**(a-c)** Synaptic inputs when the I/E weight ratios are 1, 2 and 4, respectively. The excitatory (green) and inhibitory (red) inputs are shown separately from the total synaptic input (black). **(d)** E/I tension as a function of the I/E weight ratio. For each I/E, we generate multiple realizations (dots) and average them to obtain the mean (solid line). **(e-g)** Population-averaged cross correlograms (CCGs) of total synaptic inputs (black), excitatory inputs (green) and inhibitory inputs (red) when the I/E weight ratios are 1, 2 and 4, respectively. **(h)** The level of desychronization *η* as a function of I/E weight ratio. For each I/E, we generate multiple realizations (dots) and average them to obtain the mean (solid line). **(i-k)** Distributions of inter-spike-intervals (ISI) are similar across neurons for the low I/E regime, more varied across neurons for the high I/E regime. **(l)** The coefficient of variation (CV) of ISI as a function of the I/E weight ratio. CV of ISI is high for small I/E and approaches 1 as the I/E weight ratio is increased. For each I/E, we generate multiple realizations (dots) and average them to obtain the mean (solid line).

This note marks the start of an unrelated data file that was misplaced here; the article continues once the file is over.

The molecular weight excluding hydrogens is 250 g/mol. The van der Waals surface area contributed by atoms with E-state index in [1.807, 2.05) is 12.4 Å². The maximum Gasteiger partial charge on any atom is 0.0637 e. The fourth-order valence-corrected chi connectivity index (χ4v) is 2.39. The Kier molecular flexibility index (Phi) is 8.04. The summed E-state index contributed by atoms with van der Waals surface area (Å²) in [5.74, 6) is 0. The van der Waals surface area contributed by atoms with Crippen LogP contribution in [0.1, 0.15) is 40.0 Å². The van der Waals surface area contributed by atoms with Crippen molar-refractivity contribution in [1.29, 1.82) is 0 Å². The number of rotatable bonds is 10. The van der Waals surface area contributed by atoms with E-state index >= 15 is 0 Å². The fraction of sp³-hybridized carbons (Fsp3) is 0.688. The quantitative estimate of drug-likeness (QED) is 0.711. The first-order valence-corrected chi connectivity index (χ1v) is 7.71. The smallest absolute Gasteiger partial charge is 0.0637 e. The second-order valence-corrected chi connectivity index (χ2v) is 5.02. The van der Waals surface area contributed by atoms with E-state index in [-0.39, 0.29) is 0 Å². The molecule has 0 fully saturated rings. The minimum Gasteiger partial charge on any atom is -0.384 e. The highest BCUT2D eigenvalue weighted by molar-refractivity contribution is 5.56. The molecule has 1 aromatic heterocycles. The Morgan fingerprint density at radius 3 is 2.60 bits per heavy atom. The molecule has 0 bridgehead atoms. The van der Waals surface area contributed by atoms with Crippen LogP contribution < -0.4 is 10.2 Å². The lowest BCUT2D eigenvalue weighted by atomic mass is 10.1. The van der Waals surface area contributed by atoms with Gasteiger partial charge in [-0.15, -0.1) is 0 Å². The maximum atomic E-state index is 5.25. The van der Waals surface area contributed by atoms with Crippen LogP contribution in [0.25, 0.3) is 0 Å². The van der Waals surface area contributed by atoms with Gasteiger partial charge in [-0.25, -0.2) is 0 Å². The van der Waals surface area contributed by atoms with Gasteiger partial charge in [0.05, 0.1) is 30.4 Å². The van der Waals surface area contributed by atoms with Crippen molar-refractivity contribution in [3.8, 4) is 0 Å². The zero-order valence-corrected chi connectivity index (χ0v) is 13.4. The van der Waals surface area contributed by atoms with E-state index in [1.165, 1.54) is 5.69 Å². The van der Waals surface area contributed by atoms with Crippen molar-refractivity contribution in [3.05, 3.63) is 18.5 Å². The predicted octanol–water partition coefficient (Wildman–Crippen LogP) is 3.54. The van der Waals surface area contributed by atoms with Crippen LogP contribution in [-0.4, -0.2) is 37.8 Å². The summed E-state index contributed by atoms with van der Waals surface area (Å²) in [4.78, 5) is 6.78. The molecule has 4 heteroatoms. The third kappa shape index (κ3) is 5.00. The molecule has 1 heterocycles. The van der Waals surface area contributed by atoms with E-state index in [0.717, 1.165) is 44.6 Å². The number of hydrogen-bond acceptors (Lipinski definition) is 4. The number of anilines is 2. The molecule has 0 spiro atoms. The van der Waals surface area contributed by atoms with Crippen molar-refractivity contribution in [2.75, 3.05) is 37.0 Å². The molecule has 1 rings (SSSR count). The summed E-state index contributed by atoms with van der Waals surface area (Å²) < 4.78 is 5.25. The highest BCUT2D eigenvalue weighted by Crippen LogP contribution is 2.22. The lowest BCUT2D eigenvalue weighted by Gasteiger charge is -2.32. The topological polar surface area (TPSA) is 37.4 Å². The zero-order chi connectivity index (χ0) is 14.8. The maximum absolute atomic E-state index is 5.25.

Another essential property of asynchronous population activity is that neurons should be weakly correlated across neurons and across time. Thus, we next examine the population-averaged input cross-correlogram (CCG) for different I/E weight ratios (Fig 4e–4g). When the I/E weight ratio is low, CCGs of excitatory, inhibitory and total inputs all reveal strong correlations across neurons and over long timescales. As the I/E weight ratio increases, CCGs decrease in amplitude and timescale. When the I/E weight ratio is high, although the excitatory and inhibitory input CCGs remain relatively high at zero delay, the total input CCG is weak due to balance between excitatory and inhibitory inputs. We quantify asynchrony based on decreases in temporal and cross-neuron correlations. For this, we define *η* to be inversely proportional to the area under CCG for total input (normalized as defined in the Methods). As shown in Fig 4h, asynchrony *η* sharply increases when the I/E weight ratio goes beyond 2, and reaches a high value when the I/E weight ratio is over 3, consistent with the turning point in the eigenvalue analysis. Therefore, strong inhibition makes excitatory and inhibitory inputs balanced and leads to asynchronous activity. This is in accordance with the result in previous work that the population-averaged firing correlation is weak when inhibition is strong and fast [20]. Considering together the balance of E and I inputs and the asynchronous firing, we conclude that high I/E with strong synaptic strength in our model is consistent with two prominent expectations for asynchronous network activity.